The one thing you have to remember with animals is that they do best when living in a natural environment with plenty of space. You don’t want to see animals in small cages, living in large amounts of poop, or too many animals in the same area. If the owner has provided a clean, healthy living conditions for their goats, chances are, they have put time and care into their animals.
How do I know if the goat has a good personality?
This is the best thing about goats—they all have a wide range of personalities! There are some that are calm and chill, some that are dramatic and hilarious, and some that are just plain annoying and stupid. Hey, I’m just keepin’ it real. Every family has at least one, right?
The most important thing to look for is a goat that enjoys being fed and touched by humans. If you visit a farm and the goat you want runs they other way (and a group of you has to chase it down!), then you’ll probably want to choose another goat. If the goat is friendly and playful, not skittish or wild, then you’ve found your goat!
What do goats eat?
Most people are shocked to find out that goats are NOT GRAZERS. If you put your goat in your backyard and expect it to mow it for you, it wouldn’t be very happy.
Why? Goats are browsers, not grazers. They will still eat some grass, but they prefer a VARIETY of green vegetation. So, they’ll pick at weeds, pick at grass, nibble on hay, etc. This is why goats are so good at clearing away overgrown properties, because those properties usually have a lots of choices. Goats love it.
We feed our goats alfalfa hay/bermuda grass pellets, along with some regular alfalfa hay for them to nibble on. They also get to browse our yard for weeds and other grasses that look good to them. My husband will also cut down branches and let the goats go crazy over the leaves.
Do goats need any grain/feed mixes?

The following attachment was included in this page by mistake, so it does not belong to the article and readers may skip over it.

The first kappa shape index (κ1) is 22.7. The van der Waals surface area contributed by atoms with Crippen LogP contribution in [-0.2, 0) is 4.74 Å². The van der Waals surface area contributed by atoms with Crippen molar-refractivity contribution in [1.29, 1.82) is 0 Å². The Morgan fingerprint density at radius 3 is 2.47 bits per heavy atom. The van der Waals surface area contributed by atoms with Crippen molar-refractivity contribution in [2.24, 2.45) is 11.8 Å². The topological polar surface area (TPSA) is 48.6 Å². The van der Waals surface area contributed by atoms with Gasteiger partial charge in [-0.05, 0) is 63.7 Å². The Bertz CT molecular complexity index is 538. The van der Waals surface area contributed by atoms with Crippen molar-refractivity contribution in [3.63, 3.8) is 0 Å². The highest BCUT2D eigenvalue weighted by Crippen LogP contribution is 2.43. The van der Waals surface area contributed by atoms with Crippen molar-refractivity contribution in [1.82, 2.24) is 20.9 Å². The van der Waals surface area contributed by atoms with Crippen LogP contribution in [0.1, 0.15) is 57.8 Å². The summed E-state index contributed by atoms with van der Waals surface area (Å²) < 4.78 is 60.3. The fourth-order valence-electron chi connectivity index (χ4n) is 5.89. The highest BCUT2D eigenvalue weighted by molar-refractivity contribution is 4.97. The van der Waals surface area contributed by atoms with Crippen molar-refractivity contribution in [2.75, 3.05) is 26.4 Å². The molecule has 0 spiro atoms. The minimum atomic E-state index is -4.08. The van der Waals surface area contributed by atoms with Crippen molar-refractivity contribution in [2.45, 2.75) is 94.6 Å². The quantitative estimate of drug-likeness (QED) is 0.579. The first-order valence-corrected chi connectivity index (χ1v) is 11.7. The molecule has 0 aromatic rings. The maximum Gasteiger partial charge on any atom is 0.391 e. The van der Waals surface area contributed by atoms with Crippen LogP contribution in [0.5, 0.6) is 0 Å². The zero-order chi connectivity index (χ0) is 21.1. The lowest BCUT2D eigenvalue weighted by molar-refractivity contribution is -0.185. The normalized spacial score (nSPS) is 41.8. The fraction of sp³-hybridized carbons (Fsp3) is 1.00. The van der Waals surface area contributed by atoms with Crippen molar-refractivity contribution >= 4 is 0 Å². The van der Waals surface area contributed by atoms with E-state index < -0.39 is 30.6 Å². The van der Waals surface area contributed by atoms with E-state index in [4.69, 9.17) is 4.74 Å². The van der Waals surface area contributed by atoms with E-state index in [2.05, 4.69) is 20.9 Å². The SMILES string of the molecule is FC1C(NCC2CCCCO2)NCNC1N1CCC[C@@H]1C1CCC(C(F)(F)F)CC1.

One HUGE mistake first time goat owners make is that they feed their brand new baby goat a grain feed mix from the local feed store. Do you know what that causes? Constipation. Trust me, the last thing you want is a constipated goat.
The truth about grain is that it is only necessary if your goat is milking and you need something to feed it at the milking stand. The only other exception to this is if you want to give a small treat every once in a while. Grain IS NOT something you feed everyday.
Do goats need any supplements?
Other than a good hay/grass pellet and a variety of extra weeds/leaves, your goat just needs fresh, clean water and a mineral block. A mineral block is a solid block that you set out in their enclosure so the goats can lick on it if they need to. They will maintain their mineral levels themselves; you just have to buy the block. That’s about it!
How do I get over the adorable-ness of my new goat?
This one you’ll have to figure out for yourself, because I still haven’t figured it out yet!
I forgot about one more thing that a reader reminded me about. Be sure to ask the owner for test results that show the herd is CAE and CL free. CAE and CL are goat (and sheep) diseases that can really make them sick down the road.
What do I look for in a good milking goat? Watch my video below!